Josh, I cannot go back that far on Nitrogen usage here on campus. Records are incomplete. What I can tell you is the approximate usage since about 2003. I picked 2003 because that is the year that the golf course reopened with the new configuration. Basically, since the opening, we are using about 4 pounds of nitrogen per thousand square feet per year. This is primarily done on the greens and fairways where where the maintenance is the highest. The analysis is generally 32-5-7 but other ones are used. Say in the fall when seeding is done we will typically use 12-24-9 so that the phosphorous enhances germination of the seed. Factors that enter in are weather. The past two summers have been extremely hot so we haven't applied as much nitrogen because we didn't want to stress the grass. Almost all the fertilizer that we use is poly-plus sulfur coated urea which breaks down much slower than the readily available nitrogen type fertilizers. Last year on the golf course we used approximately 7700 pounds of fertilizer. Not all of this was high nitrogen. What we call spoon feeding was done to the greens this year using 3-0-0 and 10-0-0 foliar feeds with micronutrients containing magnesium, iron, manganese, and calcium.It actually is a complicated thing but, maybe you will get from this what you need. On our athletic fields comprising of practice football, baseball and softball, are sand based fields which require a little more care due to irrigation requirements. Because they are sand based, the holding capacities are not as good as native soils. Since these fields have been installed around 1997-98, we have put about 5-8 pounds per thousand square feet per year of nitrogen and other nutrients when required. Soil samples are taken each year to determine the needs of each field. The athletic fields are approximately 12 total acres and on the golf course, the areas that we fertilize is somewhere between 45 and 50 acres. The soccer complex is about 80,000 square feet, is native soil, so it requires less nitrogen per year, about 3 pounds per thousand square feet.Some natural products that we have used in the past include turkey manure, kelp and kelp byproducts. But, due to the fact that our budgets have been cut significantly over the past six years and these natural products are expensive, we no longer use them. I hope this information will be of help to you. If I can be of any additional help let me know.Dave Hamill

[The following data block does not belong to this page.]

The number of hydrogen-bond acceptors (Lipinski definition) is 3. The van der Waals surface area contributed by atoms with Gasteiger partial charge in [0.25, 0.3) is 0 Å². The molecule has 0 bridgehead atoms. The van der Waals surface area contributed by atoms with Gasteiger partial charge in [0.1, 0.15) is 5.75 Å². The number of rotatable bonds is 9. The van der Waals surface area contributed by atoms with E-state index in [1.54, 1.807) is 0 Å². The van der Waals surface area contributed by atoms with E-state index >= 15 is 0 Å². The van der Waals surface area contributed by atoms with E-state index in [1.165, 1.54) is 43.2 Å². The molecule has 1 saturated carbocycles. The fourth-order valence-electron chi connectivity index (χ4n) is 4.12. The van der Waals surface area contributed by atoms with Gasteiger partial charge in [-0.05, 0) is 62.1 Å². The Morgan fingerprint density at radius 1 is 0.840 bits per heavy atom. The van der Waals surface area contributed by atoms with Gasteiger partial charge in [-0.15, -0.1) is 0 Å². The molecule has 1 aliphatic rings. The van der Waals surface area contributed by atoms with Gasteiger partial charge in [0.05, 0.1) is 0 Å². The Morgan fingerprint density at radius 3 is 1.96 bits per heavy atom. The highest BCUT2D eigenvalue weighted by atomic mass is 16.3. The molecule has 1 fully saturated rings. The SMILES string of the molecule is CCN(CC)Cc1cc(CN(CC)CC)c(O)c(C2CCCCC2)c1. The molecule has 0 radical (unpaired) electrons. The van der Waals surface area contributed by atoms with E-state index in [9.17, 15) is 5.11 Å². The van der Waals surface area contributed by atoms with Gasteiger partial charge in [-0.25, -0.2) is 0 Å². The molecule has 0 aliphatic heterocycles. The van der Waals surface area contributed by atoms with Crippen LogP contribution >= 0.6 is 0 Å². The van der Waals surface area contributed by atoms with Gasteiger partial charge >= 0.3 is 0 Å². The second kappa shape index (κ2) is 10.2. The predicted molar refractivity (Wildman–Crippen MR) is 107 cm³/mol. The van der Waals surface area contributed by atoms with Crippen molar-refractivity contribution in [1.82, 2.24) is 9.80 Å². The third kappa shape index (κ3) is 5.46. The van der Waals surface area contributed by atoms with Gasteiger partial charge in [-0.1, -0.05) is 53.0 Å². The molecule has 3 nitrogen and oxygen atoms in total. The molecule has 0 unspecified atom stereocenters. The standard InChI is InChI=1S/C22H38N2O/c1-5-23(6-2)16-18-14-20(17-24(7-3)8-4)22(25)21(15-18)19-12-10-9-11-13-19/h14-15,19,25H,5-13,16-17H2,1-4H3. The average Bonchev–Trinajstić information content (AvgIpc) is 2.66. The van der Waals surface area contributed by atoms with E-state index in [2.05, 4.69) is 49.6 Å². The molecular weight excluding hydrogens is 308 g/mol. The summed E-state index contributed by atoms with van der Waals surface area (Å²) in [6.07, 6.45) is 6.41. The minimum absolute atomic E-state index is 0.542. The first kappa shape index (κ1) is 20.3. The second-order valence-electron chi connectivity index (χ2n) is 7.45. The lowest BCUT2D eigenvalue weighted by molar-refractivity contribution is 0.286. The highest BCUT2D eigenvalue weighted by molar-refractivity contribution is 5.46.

Tuesday, October 9, 2007